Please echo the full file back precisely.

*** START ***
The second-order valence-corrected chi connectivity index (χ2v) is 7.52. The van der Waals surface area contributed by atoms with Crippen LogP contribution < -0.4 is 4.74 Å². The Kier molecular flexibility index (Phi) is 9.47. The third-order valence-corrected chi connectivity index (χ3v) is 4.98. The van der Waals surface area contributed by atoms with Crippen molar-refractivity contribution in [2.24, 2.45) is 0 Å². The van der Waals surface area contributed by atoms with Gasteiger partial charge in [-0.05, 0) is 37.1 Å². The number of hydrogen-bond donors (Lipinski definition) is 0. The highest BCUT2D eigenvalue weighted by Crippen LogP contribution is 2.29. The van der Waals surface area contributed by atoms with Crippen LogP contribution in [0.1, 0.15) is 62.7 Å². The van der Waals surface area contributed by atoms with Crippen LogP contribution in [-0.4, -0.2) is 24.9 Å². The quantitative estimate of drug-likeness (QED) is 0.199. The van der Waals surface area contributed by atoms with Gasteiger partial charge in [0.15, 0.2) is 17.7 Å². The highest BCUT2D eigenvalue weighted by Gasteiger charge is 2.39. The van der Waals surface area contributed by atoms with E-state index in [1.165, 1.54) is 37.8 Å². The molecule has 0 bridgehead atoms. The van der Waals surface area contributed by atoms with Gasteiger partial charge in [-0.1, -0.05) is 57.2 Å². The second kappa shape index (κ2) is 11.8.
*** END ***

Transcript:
The second-order valence-corrected chi connectivity index (χ2v) is 7.52. The van der Waals surface area contributed by atoms with Crippen LogP contribution < -0.4 is 4.74 Å². The Kier molecular flexibility index (Phi) is 9.47. The third-order valence-corrected chi connectivity index (χ3v) is 4.98. The van der Waals surface area contributed by atoms with Crippen molar-refractivity contribution in [2.24, 2.45) is 0 Å². The van der Waals surface area contributed by atoms with Gasteiger partial charge in [-0.05, 0) is 37.1 Å². The number of hydrogen-bond donors (Lipinski definition) is 0. The highest BCUT2D eigenvalue weighted by Crippen LogP contribution is 2.29. The van der Waals surface area contributed by atoms with Crippen LogP contribution in [0.1, 0.15) is 62.7 Å². The van der Waals surface area contributed by atoms with Crippen LogP contribution in [-0.4, -0.2) is 24.9 Å². The quantitative estimate of drug-likeness (QED) is 0.199. The van der Waals surface area contributed by atoms with Gasteiger partial charge in [0.15, 0.2) is 17.7 Å². The highest BCUT2D eigenvalue weighted by Gasteiger charge is 2.39. The van der Waals surface area contributed by atoms with E-state index in [1.165, 1.54) is 37.8 Å². The molecule has 0 bridgehead atoms. The van der Waals surface area contributed by atoms with Gasteiger partial charge in [-0.1, -0.05) is 57.2 Å². The second kappa shape index (κ2) is 11.8.